Before going to Morocco we had little expectations. Out of the few friends that had visited, a handful had serious warnings for us. “A friend of a friend got robbed.” “My friend got harassed because she was American.” “Women are not respected.” “Everyone in Morocco will scam you.” “You are crazy for going. “
Looking back, we are happy we went with our gut and ignored the negative reviews. Yes, they are going to try and make money off of you, as do most countries. Moroccans specifically though, feel that if you’ve traveled as far as Africa from where ever you’re from, you have some money.
While we had a few experiences that did warrant caution, it was no more than we would have taken anywhere else. Overall, the trip was overwhelmingly positive and enlightening for the both of us. The cities we visited were rich in history and culture, the people were friendly, and the food was full of flavor. What more can you ask for? Of all the places we’ve been, the souvenirs we brought back for our family have been our favorite, as they were all over-the-top intricate and gorgeous. Although we could detail our adventures in Morocco for days, we tried to briefly cover the cities we visited for those that might be inspired to visit Morocco.
Marrakech is hard to articulate. It is overwhelming for the senses. Vibrant colors overload your brain; the smell of tagine is around every corner, while the sounds of constant movement is palpable. It was the most quintessential Moroccan city we went to and was everything we visualized the country to be in our minds.
Morocco is a muslim country and there are some clear gender differences. While it was clear from the start that some tourists (specifically women) just did not do their research in appropriate clothing choices, (or just really enjoyed attention), we were unaware that I would have an unfair advantage coming to Morocco. Everyone thought Amauri was Moroccan. My personal Moroccan tour guide!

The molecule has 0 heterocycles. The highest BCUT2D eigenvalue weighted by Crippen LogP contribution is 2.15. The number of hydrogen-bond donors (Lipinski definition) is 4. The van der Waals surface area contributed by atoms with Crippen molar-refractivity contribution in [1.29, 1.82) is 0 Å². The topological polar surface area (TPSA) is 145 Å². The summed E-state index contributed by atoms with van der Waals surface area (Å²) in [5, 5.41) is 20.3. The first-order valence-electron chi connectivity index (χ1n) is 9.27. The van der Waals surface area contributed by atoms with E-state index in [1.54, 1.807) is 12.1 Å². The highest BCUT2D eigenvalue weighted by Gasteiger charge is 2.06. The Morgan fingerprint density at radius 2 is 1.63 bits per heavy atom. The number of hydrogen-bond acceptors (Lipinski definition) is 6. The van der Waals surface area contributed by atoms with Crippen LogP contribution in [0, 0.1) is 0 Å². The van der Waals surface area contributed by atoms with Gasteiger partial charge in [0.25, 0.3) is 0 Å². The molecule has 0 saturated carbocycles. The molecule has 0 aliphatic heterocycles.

Although feeling like the rich white lady with her own tour guide was definitely a highlight, Marrakech has tons more to offer those without my unexpected perk. Our favorite? Getting completely lost in the medina. (Fun fact: We learned the hard way that you can pay a local a $1 to steer you in the right direction after realizing you haven’t seen a non-Moroccan for the past hour.) In the medina, there is an exhaustive list of things you can stumble upon – a monkey, a snake charmer, fresh orange juice, dried fruits, and/or shiny treasures.
Our introduction to Marrakech was our favorite memory. In the taxi on the way to the hostel, our cab hit a car. Both drivers looked at each other, in what we assumed to be a tense moment, then both started laughing and drove off in different directions. Minutes later the taxi stopped in the middle of a random street, rushed us out of his car, and introduced us to an employee of the hostel at the same time. Without any notice, the man from the hostel quickly had our bags on his back and was jetting through the medina with us pathetically lagging behind him desperately trying to catch up. That single experience summed up our time in Marrakech perfectly – chaotic and nothing less than an adventure.
Our one goal of going to Morocco was to visit the Sahara desert. We knew it was going to be a treacherous 3-day tour, but were confident it would be worth it. A once in a lifetime experience. Our chariot to the desert was a 15-seat van, filled with travelers from Mexico, Australia, Canada, Germany, and the US. Our Moroccan driver wore a leather jacket and ray-bans, had his cell phone glued to his ear the entire trip, and decided to nickname us “Brazil” and “Obama”. Who says organized tours can’t be fun?